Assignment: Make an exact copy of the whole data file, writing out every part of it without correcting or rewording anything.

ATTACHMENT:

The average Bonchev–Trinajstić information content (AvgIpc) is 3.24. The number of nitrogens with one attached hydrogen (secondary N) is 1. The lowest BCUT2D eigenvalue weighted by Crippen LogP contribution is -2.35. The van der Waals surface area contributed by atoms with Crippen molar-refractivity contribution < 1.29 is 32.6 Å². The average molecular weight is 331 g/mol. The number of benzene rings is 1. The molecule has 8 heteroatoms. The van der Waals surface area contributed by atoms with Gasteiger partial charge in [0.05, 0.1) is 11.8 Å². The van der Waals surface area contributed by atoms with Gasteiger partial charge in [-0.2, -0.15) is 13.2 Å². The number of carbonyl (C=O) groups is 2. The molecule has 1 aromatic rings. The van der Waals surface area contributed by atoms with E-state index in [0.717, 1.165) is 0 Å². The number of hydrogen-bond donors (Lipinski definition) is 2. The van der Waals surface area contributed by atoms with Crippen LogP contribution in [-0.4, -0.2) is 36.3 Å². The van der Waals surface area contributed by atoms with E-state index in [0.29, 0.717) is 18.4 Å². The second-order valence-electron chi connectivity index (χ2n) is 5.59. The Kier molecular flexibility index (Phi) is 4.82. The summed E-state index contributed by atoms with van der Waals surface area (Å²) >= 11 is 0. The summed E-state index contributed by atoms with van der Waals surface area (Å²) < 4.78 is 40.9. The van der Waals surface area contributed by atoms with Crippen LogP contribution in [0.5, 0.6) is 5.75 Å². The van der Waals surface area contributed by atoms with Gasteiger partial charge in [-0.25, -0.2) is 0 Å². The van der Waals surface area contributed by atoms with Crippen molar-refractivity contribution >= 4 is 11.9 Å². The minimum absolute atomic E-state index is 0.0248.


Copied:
The average Bonchev–Trinajstić information content (AvgIpc) is 3.24. The number of nitrogens with one attached hydrogen (secondary N) is 1. The lowest BCUT2D eigenvalue weighted by Crippen LogP contribution is -2.35. The van der Waals surface area contributed by atoms with Crippen molar-refractivity contribution < 1.29 is 32.6 Å². The average molecular weight is 331 g/mol. The number of benzene rings is 1. The molecule has 8 heteroatoms. The van der Waals surface area contributed by atoms with Gasteiger partial charge in [0.05, 0.1) is 11.8 Å². The van der Waals surface area contributed by atoms with Gasteiger partial charge in [-0.2, -0.15) is 13.2 Å². The number of carbonyl (C=O) groups is 2. The molecule has 1 aromatic rings. The van der Waals surface area contributed by atoms with E-state index in [0.717, 1.165) is 0 Å². The number of hydrogen-bond donors (Lipinski definition) is 2. The van der Waals surface area contributed by atoms with Crippen LogP contribution in [-0.4, -0.2) is 36.3 Å². The van der Waals surface area contributed by atoms with E-state index in [0.29, 0.717) is 18.4 Å². The second-order valence-electron chi connectivity index (χ2n) is 5.59. The Kier molecular flexibility index (Phi) is 4.82. The summed E-state index contributed by atoms with van der Waals surface area (Å²) >= 11 is 0. The summed E-state index contributed by atoms with van der Waals surface area (Å²) < 4.78 is 40.9. The van der Waals surface area contributed by atoms with Crippen LogP contribution in [0.5, 0.6) is 5.75 Å². The van der Waals surface area contributed by atoms with Gasteiger partial charge in [-0.25, -0.2) is 0 Å². The van der Waals surface area contributed by atoms with Crippen molar-refractivity contribution >= 4 is 11.9 Å². The minimum absolute atomic E-state index is 0.0248.